to which it would be liable in the
of the premiums, the assignees of

hands of the insolvent. In re At-
the bond debt sought to prove in


the Master's office, under a decree
for the administration of the estate
of the deceased obligor. Held,
that the proof ought to be admit-

ted to the extent of an unpaid A receiver of an estate, who had a
premium, which became payable private account at his bankers',



opened another there, under the creditors could not receive divi-
name of the estate, under such dends from the separate estate until
circumstances as to inform the all the separate creditors were paid
bankers that the money which in full, although it did not appear
would be paid in to that account that after payment of costs any
would belong to the owner of the part of the 131. would remain for
estate. The receiver drew distribution. Ex parte Kennedy, 228
cheque on the estate account and 4. Where bankers continued to trade
paid it into his private account. for two years after they were hope-
Held, that the bankers were liable lessly insolvent, Held, that their
to repay the amount to the owner certificates had been properly re-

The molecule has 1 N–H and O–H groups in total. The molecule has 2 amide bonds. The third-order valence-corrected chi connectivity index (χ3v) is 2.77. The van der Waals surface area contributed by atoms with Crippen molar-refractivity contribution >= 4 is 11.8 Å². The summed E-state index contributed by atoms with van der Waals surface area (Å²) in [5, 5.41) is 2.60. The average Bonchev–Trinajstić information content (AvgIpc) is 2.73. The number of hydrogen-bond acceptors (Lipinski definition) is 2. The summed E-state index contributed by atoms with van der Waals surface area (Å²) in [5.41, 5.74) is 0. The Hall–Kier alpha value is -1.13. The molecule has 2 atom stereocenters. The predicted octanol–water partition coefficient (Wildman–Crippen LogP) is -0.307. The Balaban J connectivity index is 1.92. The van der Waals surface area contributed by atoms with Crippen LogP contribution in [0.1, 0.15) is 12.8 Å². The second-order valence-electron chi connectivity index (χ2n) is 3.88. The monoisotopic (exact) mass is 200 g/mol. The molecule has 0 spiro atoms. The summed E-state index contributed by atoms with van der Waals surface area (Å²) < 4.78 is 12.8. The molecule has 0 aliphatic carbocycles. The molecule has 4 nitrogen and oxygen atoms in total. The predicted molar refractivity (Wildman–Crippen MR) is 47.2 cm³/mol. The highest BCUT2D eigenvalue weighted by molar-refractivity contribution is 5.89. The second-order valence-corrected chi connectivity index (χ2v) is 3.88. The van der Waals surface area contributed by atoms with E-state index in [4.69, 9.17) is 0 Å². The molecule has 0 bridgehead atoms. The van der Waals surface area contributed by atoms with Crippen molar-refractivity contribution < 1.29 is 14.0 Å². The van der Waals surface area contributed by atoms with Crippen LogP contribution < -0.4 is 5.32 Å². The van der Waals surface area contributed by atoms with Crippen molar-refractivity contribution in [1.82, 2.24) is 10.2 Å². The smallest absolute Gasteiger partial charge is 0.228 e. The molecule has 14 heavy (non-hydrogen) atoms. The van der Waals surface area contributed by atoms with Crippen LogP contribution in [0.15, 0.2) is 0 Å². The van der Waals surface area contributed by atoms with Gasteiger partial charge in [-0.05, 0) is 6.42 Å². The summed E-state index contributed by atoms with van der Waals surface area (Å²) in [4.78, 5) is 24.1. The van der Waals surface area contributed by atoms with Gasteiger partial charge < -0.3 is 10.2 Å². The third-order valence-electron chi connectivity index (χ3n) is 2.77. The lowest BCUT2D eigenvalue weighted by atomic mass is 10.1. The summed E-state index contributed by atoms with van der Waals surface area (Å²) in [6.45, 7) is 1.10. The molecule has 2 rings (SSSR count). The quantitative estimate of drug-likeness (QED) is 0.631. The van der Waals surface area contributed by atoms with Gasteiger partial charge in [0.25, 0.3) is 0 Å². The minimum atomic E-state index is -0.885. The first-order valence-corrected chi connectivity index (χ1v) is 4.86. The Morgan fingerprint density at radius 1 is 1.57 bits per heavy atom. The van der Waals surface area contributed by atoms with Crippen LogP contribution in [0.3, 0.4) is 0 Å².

of the estate. Bodenham v. Hos- fused; but by the consent of the

903 assignees, and of the creditors op-

posing the certificate, protection
1. In a case in which, under the Bank- was granted to them.
rupt Law Consolidation Act, the

If bankers continue to receive
Commissioner had jurisdiction to deposits, knowing that if the busi-
make an order, the Court declined ness were wound up they could not
interfering in the first instance. pay 58. in the pound, that is a trad-
Ex parte Cheetham,

223 ing which is utterly unjustifiable.
2. Where a case is established of a Semble, that the effects of the

trader having bought goods on misconduct of a banker are such as
credit, with the intent of raising to distinguish his case from that of
money by pledging them, the Court other traders upon an application
will visit such conduct with the

for a certificate. Ex parte Rufford,
utmost severity; and the circum-

stance of goods which had been 5. A partner in a firm of two solici-
purchased on credit having been tors received monies belonging to
pledged the next day by the bank- the sister of the other, for the pur-
rupts is one open to suspicion. pose of investment, and in a few

Where, however, that circum- instances without any specific se-
stance was explained by uncontra- curity having been arranged. The
dicted evidence, showing that the usual charges of an attorney or
goods had been purchased in the solicitor were alone made


ordinary course of business, and had transactions. Held, that this did
been pledged by reason of a sudden not amount to trading as a scrive-
pressure requiring money to be
raised forthwith, the Court allowed Uncontradicted general evidence
the bankrupts' certificates. Ex of a course of dealing amounting to
parte Martyn,

225 scrivening is sufficient to warrant
3. Where there was joint estate to the an adjudication without proof of
amount of 131., Held, that the joint specific acts. Ex parte Dufaur, 246

6. Where


« PreviousContinue »